In this week’s edition of Kis This, Sports Director Zach Kisfalusi analyzes the effectiveness of Northwestern’s Princeton offense and wonders if some changes are necessary for Northwestern to have future success.
Princeton or Northwestern that is the question
Generating offense has been a problem all season for this year’s edition of Wildcats. Is it the youth, the lack of a consistent inside presence, the lack of elite athleticism, or the fact that shots are just not falling from behind the arc? All these are components to it but the offensive scheme of Northwestern is supposed to neutralize the weaknesses with precise passing and cutting.
Anyone who has watched the Wildcats over the last 13 years can see a very distinct scheme known as the Princeton offense. Coach Bill Carmody implemented this style at a time when Northwestern was the laughing stock on the schedule of many teams in the late 90s and this revolutionary type of offense was going to improve the basketball team’s chances game in and game out. As we look back through his tenure, this has held true as the Cats have improved dramatically offensively and become respectable as an opponent with some good stretches.
The Princeton offense is based solely on the execution of team basketball with an emphasis on high post passing and outside shooting. This allows Northwestern to play without a traditional big and with a plethora of guards on the floor to space the perimeter. When running at full steam, Northwestern uses 25 to 30 seconds of the shot clock as they attempt to bore the other team to sleep in hopes of a backdoor cut and a layup. If nothing materializes out of the high post, an outside shot is sure to go up sometime soon after. This is a direct correlation to the change in the philosophy of basketball as the three point line continues to change the overall landscape of how offense is supposed to run at all levels of competition.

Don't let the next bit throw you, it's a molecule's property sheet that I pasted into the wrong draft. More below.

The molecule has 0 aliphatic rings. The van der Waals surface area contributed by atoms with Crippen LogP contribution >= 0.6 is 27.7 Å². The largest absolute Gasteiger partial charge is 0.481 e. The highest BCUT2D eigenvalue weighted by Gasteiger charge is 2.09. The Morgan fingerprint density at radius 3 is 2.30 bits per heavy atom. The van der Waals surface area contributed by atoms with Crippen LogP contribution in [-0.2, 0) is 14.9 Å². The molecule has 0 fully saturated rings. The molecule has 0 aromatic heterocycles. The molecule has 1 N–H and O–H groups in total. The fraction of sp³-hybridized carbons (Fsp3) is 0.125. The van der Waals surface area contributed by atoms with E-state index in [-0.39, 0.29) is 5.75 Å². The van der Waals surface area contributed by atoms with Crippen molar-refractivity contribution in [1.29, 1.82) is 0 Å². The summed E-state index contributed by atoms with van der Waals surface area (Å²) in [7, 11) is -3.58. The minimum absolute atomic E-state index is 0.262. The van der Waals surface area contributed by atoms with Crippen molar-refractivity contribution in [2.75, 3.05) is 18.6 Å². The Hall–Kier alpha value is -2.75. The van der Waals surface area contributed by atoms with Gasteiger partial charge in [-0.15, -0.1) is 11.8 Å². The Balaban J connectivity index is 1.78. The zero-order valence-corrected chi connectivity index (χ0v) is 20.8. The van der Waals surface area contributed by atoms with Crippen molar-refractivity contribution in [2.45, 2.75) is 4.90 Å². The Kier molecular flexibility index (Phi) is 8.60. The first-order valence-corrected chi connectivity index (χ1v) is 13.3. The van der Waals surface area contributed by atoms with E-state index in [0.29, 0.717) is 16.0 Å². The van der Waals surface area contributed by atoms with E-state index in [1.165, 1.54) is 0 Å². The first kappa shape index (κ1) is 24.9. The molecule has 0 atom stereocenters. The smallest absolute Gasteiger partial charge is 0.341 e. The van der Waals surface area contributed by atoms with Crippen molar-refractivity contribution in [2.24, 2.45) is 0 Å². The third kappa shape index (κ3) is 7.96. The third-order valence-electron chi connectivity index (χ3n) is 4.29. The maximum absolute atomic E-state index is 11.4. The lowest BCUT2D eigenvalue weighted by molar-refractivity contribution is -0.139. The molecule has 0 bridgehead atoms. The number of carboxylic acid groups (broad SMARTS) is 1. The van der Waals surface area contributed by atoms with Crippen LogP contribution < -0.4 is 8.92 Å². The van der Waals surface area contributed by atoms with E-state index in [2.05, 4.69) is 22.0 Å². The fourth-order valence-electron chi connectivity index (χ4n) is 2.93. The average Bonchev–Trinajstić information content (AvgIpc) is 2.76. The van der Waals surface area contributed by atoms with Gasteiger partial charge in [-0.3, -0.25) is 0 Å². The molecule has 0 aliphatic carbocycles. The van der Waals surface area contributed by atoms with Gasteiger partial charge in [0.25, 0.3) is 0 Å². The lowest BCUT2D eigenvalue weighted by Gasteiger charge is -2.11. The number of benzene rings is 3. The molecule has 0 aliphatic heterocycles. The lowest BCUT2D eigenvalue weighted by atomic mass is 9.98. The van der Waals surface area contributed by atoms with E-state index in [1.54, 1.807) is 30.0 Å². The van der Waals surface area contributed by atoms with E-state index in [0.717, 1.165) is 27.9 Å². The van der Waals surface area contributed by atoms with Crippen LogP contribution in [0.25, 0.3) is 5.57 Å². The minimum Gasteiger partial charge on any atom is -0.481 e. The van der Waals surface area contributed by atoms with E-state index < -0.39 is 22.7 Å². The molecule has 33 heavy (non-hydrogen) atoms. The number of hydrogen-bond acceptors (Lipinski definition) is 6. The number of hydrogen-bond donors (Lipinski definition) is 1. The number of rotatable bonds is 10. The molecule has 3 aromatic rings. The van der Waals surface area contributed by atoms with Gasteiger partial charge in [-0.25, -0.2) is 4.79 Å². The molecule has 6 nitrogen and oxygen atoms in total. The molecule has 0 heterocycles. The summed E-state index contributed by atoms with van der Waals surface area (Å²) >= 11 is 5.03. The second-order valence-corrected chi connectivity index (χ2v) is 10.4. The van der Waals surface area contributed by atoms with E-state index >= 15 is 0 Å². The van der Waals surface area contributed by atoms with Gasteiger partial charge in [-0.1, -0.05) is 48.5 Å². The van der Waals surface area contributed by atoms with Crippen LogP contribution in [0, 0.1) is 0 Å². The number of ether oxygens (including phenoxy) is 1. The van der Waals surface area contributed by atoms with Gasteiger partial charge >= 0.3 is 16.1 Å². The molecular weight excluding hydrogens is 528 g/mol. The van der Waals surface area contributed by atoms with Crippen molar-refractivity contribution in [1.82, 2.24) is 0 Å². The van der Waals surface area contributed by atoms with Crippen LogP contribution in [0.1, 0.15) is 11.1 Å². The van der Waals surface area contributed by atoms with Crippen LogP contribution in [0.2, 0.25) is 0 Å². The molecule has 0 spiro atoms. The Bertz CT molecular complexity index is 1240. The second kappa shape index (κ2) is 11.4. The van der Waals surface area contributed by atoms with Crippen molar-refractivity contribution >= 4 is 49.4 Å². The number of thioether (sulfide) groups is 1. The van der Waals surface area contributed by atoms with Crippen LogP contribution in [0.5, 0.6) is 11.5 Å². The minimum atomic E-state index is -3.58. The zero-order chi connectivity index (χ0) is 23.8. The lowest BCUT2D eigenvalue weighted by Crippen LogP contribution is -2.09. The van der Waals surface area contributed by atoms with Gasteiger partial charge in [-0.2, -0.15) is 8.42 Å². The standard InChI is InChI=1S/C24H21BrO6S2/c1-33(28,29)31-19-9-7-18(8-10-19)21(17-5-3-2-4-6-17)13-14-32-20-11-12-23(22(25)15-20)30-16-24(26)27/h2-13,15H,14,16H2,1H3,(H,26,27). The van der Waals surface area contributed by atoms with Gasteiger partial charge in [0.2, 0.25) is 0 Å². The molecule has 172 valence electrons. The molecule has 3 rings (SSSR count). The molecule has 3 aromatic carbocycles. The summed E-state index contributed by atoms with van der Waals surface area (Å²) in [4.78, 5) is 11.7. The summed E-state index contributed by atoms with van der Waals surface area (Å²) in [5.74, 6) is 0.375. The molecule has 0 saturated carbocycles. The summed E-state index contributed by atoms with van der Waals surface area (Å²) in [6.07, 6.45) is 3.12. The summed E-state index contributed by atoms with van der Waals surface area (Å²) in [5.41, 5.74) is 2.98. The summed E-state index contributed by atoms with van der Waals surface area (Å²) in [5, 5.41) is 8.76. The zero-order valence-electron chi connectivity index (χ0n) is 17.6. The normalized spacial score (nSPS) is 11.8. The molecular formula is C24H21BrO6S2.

The success of this offense is evident when Northwestern has competed and won games against teams they had no right as they were outmatched on paper. The Cats have lulled the Buckeyes to sleep several times over the last few seasons, beaten a very good Spartans team last year, and upset an athletic Golden Gophers team this season. Setting the tempo at a methodical pace where every possession matters is the objectives of Coach Carmody to not only limit the other offense but to avoid a game with transition scoring.
Success is a relative term that can be adjusted by the eye of the beholder, and the same is true for the offense. If you look at the last few seasons, Northwestern has had some of their best seasons ever with multiple NIT appearances in a row, but with a second look, another scary thing pops up. Over the past few seasons, the conference record for the team has steadily declined despite the increase in talent and overall record. I believe that is the product of familiarity and lack of innovation. Many of the coaches of Big Ten have now picked up on the tendencies and principles of the Princeton offense and how to limit the effectiveness of it.
My question and concern is that the predictability of the scheme is limiting the development of the talent on the team and the size and post moves of Alex Olah. Now as much as I want to see a completely new offense, I know that is not realistic to see any time in the foreseeable future. With some tweaks in scheme like more low post action, some pick and roll, and more down screens, it is possible to see the Princeton offense become more effective and adapt to the changes of basketball over the last decade and a half.